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City of Memphis

On April 11, 1936, Chicago and Southern Airlines received their second Lockheed Electra 10B, 1057, registered NC16022 and was christened the City of Memphis. Flying the company's New Orleans-Chicago route. On August, 5, 1936, following three months of record highs for the airline tragedy struck when the City of Memphis crashed shortly after taking off from St. Louis' Lambert Field.

At 9:56pm night airport dispatcher Lawrence Jewell cleared NC16022 for take-off; the aircraft was scheduled to radio in at 10:20pm, however when the pilot failed to do so no apprehension was felt until the plane failed to arrive in Chicago. Ben Knoebbe, who lived on a farm just three miles north of the airport, saw lights from the Electra. "He was very low," Ben stated to newspapers, "and I was very surprised to see that he started to turn to the left-the west- as he got to my place. He was so low as he passed me that he hit two tall trees near my house, very lightly, and knocked leaves from them." As the plane began to swing in a wide circle it was next spotted by Ralph L. Sharp, an employee of the National Cash Register Company, who was vacationing on a farm just one mile northeast of the Knoebbe farm. "When I first saw the plane it was circling toward the west very low, I should say about 50 feet above the ground. It passed over the farm of Ben Haverkemp, where I have been staying, and headed straight for the field. As I watched[,] the plane made a steep turn to the left, about 1000 yards south of where I was sitting on the porch. Then the sound of the engines suddenly stopped and I heard the crash. I got into an automobile and went to the airport at once, where I notified George Herwig, the night watchman, of the accident."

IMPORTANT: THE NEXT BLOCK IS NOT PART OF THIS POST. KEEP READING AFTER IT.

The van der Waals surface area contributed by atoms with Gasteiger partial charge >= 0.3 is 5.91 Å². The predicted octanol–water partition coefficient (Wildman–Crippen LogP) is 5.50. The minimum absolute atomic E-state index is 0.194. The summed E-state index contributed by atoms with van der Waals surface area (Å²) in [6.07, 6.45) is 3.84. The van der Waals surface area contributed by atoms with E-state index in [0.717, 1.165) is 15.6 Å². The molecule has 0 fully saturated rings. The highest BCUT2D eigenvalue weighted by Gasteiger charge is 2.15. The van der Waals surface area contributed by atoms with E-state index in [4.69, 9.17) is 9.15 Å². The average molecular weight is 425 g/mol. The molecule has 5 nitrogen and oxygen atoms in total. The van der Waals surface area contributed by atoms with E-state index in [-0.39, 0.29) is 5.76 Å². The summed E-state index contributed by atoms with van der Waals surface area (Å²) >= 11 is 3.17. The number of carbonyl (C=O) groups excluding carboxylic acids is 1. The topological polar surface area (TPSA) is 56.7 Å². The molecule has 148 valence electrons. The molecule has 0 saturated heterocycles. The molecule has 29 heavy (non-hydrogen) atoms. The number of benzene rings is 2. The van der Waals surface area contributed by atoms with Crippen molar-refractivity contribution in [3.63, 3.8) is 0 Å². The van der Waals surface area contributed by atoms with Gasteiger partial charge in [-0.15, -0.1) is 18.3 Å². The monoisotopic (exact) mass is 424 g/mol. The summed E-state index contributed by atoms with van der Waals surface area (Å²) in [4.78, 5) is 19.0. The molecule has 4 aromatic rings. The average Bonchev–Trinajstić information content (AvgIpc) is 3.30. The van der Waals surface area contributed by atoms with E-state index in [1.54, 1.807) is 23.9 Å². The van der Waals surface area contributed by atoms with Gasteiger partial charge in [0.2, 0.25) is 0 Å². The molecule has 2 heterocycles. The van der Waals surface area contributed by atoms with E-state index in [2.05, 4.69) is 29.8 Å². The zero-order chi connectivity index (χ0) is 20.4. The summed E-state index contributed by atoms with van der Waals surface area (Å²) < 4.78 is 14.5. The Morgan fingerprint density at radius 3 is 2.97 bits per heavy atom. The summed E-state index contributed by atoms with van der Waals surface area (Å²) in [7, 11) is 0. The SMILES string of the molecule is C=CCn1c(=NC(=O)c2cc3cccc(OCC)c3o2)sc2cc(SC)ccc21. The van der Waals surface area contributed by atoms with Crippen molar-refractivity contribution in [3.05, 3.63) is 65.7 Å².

At 1 o'clock the following morning, August 6th, a search party found the wrecked plane laying in a field on the farm of George Behlmann. Investigators were able to determine that the aircraft had been traveling south, back towards the airfield, when it struck the ground; a ditch in a nearby open field showed where the left wing had struck then ground - it was at this point that investigators found fragments of the left aileron. 27 yards from this "ditch" lay the twisted remains of the left propeller and 27 yards beyond that lay the tail of the downed aircraft, which had broken completely free from the rest of the aircraft. Seven yards from the tail section was part of the Electra's landing gear and 25 yards further was the main section of the fuselage. Even farther still was a wing and just beyond that a gas tank. Between these main sections were scattered papers, cylinders form the engines, passenger's clothing and other various debris; from the first wing structure to the gas tank was roughly 140 yards. The wheels had been retracted, so the aircraft was not in any normal landing configuration. Based on witness reports the aircraft's landing lights were seen shortly before the crash which meant the engines would have had to have been running at the time of the crash, which, based on the pilot's pocketwatch found smashed at the scene, was roughly 10:02pm.